Tying in nicely with tip #1, your child should always ask himself with every paragraph - how did you feel?

How did you feel when you saw that wallet lying on the floor?

How did you feel when you caught your best friend cheating in an exam?

How did you feel when you found out that you had failed your test?

Compare the following sentences:

Immediately, you can see how much more impressive (B) is as compared to (A).

On top of that, it is also necessary to note and understand that the character’s feelings should not stay constant throughout the entire story. That is highly unrealistic and implausible. There has to be an array of emotion in order to keep the story interesting.

To strengthen my point, here is an example. Let’s say the story is about the main character who failed his test.

He could start his story with him feeling excited, believing that he probably did well for his test. That excitement would then turn into shock when he finally got back his paper and realised that he had failed the test. Once he got over his shock, the feeling of disappointment would then fill him up and then he would feel scared knowing that his mother was going to scold him because of his bad grade.

One final thing that you need to understand why tip #2 is so important is because the addition of feelings kills two birds with one stone. Not only does it elevate your child’s story, but it also automatically makes the composition longer, which effectively helps your child to avoid the “Your story is too short!” comment from the marker.

(L)ESSON LEARNT

Now, your child succeeded in writing a good introduction and he even added feelings in his whole story. How do you then ensure that the story ends with a bang?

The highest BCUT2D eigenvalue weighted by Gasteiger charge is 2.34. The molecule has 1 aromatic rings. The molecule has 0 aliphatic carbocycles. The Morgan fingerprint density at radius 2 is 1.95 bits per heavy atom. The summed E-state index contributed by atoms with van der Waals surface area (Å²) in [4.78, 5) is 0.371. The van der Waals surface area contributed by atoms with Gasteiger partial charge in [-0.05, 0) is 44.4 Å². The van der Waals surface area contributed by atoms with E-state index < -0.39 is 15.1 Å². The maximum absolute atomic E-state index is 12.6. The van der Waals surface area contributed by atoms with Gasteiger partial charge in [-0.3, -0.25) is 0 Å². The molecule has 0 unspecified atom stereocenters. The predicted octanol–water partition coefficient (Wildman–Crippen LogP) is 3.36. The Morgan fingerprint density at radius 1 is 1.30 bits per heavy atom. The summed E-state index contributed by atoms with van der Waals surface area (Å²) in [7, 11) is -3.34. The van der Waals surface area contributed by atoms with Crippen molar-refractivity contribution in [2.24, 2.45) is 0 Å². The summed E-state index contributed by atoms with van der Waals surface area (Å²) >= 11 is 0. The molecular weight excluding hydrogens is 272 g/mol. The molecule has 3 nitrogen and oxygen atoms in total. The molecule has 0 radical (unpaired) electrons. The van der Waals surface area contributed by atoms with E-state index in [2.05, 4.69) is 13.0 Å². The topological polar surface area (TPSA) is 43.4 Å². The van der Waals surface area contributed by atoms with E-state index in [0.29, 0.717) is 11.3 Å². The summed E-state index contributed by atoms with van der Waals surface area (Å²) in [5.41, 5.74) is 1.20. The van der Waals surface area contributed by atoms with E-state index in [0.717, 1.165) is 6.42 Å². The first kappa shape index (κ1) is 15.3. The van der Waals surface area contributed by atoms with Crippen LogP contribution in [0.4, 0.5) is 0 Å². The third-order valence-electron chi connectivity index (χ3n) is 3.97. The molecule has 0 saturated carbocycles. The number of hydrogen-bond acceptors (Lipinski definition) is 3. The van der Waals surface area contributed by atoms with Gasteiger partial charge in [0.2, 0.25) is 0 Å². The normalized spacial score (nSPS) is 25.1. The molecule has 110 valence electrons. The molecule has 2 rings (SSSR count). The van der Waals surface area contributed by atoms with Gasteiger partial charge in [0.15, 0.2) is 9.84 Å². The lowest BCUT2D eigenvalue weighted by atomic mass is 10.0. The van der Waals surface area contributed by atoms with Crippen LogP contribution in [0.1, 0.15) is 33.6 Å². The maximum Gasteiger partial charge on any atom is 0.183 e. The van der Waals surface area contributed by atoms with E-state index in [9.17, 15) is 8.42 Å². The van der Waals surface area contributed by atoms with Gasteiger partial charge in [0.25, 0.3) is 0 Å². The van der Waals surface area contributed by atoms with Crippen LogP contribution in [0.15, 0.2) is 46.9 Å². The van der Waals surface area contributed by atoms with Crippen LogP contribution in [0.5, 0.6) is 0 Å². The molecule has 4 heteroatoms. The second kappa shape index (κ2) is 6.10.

The answer would be through the use of a lesson learnt. The law behind the addition of a lesson learnt is to impress the marker as it would show that your child knows exactly what is the moral or message behind his written story that he would like to convey. It shows that your child is not writing his composition just for the ‘sake of writing’.

Every lesson learnt may come with a saying that is somehow related to the lesson learnt of that story. These sayings can come in the form of an idiom, proverb or quote.

These are a few examples to give you an idea of what is meant by the above!

“Once bitten, twice shy. I learnt a valuable lesson to pay attention to my surroundings when I’m crossing the road.”

“Honesty is the best policy. I learnt a valuable lesson that it is better to lose with honesty than win with a lie.”

“Money is the root of all evils. I learnt a valuable lesson that no friendship is worth sacrificing just for a bit of cash.”

However, just adding the saying in is not enough! Your child has to ensure that the saying used is linked to the lesson learnt!

Overall, while these three tips are there to help turn your child’s story from a ‘writing grim’ to a ‘writing god’, it is important to note that there will always be room for improvement when it comes to writing. Keep practicing and find the love to write. Good luck! ☺